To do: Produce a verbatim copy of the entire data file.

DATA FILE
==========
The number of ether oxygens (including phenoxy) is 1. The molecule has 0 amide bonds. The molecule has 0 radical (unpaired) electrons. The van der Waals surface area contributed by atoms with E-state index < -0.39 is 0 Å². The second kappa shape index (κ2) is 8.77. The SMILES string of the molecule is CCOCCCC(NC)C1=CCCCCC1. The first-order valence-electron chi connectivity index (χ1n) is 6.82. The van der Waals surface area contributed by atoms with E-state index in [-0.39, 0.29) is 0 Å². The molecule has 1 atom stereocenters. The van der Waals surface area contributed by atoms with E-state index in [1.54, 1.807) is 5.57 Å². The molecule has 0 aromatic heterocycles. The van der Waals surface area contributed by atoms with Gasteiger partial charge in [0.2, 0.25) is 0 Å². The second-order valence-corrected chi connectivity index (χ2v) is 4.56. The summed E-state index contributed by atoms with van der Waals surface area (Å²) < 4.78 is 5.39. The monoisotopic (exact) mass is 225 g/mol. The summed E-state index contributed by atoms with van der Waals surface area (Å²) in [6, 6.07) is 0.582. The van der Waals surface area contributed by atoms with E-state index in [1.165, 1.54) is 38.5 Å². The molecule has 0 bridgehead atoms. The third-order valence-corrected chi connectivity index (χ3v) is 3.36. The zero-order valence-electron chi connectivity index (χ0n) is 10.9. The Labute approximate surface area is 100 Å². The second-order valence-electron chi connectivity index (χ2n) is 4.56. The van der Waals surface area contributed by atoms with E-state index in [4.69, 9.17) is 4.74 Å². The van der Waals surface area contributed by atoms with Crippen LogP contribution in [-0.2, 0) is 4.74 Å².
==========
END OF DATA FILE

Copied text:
The number of ether oxygens (including phenoxy) is 1. The molecule has 0 amide bonds. The molecule has 0 radical (unpaired) electrons. The van der Waals surface area contributed by atoms with E-state index < -0.39 is 0 Å². The second kappa shape index (κ2) is 8.77. The SMILES string of the molecule is CCOCCCC(NC)C1=CCCCCC1. The first-order valence-electron chi connectivity index (χ1n) is 6.82. The van der Waals surface area contributed by atoms with E-state index in [-0.39, 0.29) is 0 Å². The molecule has 1 atom stereocenters. The van der Waals surface area contributed by atoms with E-state index in [1.54, 1.807) is 5.57 Å². The molecule has 0 aromatic heterocycles. The van der Waals surface area contributed by atoms with Gasteiger partial charge in [0.2, 0.25) is 0 Å². The second-order valence-corrected chi connectivity index (χ2v) is 4.56. The summed E-state index contributed by atoms with van der Waals surface area (Å²) < 4.78 is 5.39. The monoisotopic (exact) mass is 225 g/mol. The summed E-state index contributed by atoms with van der Waals surface area (Å²) in [6, 6.07) is 0.582. The van der Waals surface area contributed by atoms with E-state index in [1.165, 1.54) is 38.5 Å². The molecule has 0 bridgehead atoms. The third-order valence-corrected chi connectivity index (χ3v) is 3.36. The zero-order valence-electron chi connectivity index (χ0n) is 10.9. The Labute approximate surface area is 100 Å². The second-order valence-electron chi connectivity index (χ2n) is 4.56. The van der Waals surface area contributed by atoms with E-state index in [4.69, 9.17) is 4.74 Å². The van der Waals surface area contributed by atoms with Crippen LogP contribution in [-0.2, 0) is 4.74 Å².